Back pain can have a big impact on your life—your family, hobbies, social life, and career. But being an informed patient can have a big effect on your outcomes and help you cope.

Rather than being standard, imaging tests may only be used in rare cases to confirm a back pain diagnosis.
Diagnosing the Cause of Lower Back Pain

With that in mind, we've compiled some little known insights into back pain that should be helpful as you navigate treatment:

1. Your level of pain does not equal injury or damage

People experience pain differently. An acute injury that causes excruciating pain to one person may cause little or no pain to another.

For example, a simple muscle injury may send a patient in the emergency room with excruciating pain, while a patient with a herniated disc may experience only mild, intermittent discomfort.

See Typical Symptoms of a Herniated Disc

Chronic back pain (pain lasting for 6 weeks or longer) is even more mysterious. Sometimes chronic pain persists even after the injury is healed.

See Types of Back Pain: Acute Pain, Chronic Pain, and Neuropathic Pain


2. Imaging tests do not equal a diagnosis

This point is counter-intuitive, but it's important to keep in mind: A degenerative disc or other abnormality that is seen on an imaging test like MRI or CT is not necessarily a cause of your back pain. In fact, many people have never had an episode of back pain, yet an imaging test may reveal they have a degenerated or herniated disc.

See Introduction to Diagnostic Studies for Back and Neck Pain

3. Activity and exercise is key

The right exercises or stretches can make a world of difference for their back pain. Following an episode of back pain, the last thing you may want to do is get up and move around. But after a day or 2 of rest to get past the worst of the pain, this is often the best thing that you can do for your back pain.

See Exercise and Fitness to Help Your Back

There are many low-impact options for ways you can keep moving despite back pain. Consider options like the following:

See Easy Exercise Program for Low Back Pain Relief

4. Disc degeneration is natural

Disc degeneration is a natural part of the aging process. With age, nearly all people will exhibit changes in their discs consistent with degeneration. However, not all people develop painful symptoms. While the disc degeneration is likely to get worse with age, the associated pain usually does not get worse and in fact usually gets better over time.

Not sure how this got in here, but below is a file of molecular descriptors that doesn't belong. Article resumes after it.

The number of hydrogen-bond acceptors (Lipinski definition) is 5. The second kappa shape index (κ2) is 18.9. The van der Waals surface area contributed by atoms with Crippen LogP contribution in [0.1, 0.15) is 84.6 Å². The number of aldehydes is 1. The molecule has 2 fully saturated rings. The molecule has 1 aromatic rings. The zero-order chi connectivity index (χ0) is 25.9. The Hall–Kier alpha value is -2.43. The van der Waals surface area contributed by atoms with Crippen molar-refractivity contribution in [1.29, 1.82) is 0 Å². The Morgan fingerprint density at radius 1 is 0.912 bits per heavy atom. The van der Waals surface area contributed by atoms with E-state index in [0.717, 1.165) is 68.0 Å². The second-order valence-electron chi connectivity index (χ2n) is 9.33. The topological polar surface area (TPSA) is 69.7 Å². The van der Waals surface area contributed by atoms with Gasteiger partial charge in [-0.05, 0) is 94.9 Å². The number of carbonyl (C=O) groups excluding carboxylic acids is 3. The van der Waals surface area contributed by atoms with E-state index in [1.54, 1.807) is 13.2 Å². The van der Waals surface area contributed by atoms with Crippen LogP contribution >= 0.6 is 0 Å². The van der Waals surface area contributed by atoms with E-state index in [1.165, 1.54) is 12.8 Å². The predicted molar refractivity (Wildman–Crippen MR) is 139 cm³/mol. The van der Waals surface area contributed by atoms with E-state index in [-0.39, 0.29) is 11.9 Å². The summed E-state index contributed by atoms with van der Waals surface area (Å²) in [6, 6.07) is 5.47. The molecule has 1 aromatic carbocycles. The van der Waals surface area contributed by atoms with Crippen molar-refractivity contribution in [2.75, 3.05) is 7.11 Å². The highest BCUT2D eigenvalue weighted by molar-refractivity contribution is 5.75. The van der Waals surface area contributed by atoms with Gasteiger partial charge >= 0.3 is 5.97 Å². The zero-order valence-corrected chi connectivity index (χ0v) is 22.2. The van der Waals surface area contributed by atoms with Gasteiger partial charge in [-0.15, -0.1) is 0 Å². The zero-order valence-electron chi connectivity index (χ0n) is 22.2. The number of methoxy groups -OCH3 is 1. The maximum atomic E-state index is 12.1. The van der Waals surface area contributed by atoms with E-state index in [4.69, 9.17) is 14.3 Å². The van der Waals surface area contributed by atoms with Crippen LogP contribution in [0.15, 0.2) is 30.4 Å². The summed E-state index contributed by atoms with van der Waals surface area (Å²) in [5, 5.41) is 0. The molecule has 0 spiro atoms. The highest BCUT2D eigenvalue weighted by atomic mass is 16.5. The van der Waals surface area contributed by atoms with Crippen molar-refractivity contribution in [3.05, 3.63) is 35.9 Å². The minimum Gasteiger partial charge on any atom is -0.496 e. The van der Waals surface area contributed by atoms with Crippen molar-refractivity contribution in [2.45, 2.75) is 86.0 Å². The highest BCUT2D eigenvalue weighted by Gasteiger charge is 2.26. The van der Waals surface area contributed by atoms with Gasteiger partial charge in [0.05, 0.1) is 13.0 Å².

See How a Disc Becomes Painful

5. MRI scans are not always necessary

If disc degeneration is natural and imaging test results do not necessarily equal a diagnosis, is an MRI scan really necessary? Usually not. Most health professionals can develop a diagnosis and successful treatment approach based on a thorough medical history and physical examination.

See Do I Need an MRI Scan?

Heat therapy is soothing, easy to use, and can be done with a do-it-yourself heat pack. Watch Video: How to Make a Moist Heat Pack

6. Ice and heat therapy is easy and effective

Don't underestimate the impact of simply applying ice and heat to alleviate pain. Heat relaxes muscles and increases blood flow to the painful area. Ice numbs pain signals and decreases inflammation. Both therapies can be use at different times to help ease pain and stiffness. For example, using a heating pad before exercise can warm up your muscles, and then you can use ice afterward to prevent muscles soreness.

See Heat Therapy Cold Therapy

7. What's good for the body is good for the spine

Following a healthy overall lifestyle can greatly enhance your spine health. For example, quitting smoking helps the back heal and stay healthy. Getting a good night's sleep give you energy and a more positive outlook. A regular exercise program is essential and should be done at least three times a week. Daily hamstring stretching helps relieve undo pressure/stress to the lower back. Proper nutrition and stress relief can also help keep the back healthy.

See Food for Thought: Diet and Nutrition for a Healthy Back

8. Your brain can reduce your pain

Pain is not merely a sensation, like vision or touch, but the perception of back pain is actually strongly influenced by the ways in which your brain processes the pain signals.

See Chronic Pain As a Disease: Why Does It Still Hurt?

We are NOT saying the pain is all in your head, but it is important to realize that there are mental exercises you can do that have been clinically shown to reduce chronic pain. For example, skills can be developed to use your mind to achieve deep muscle relaxation, which in turn can help alleviate the associated pain.

See Chronic Pain Coping Techniques - Pain Management

Back pain can be hard to deal with, but with a little research and information, it doesn't have to be hard to understand.

Learn more:

A Healthy Weight for a Healthy Back

Ice Packs for Back Pain Relief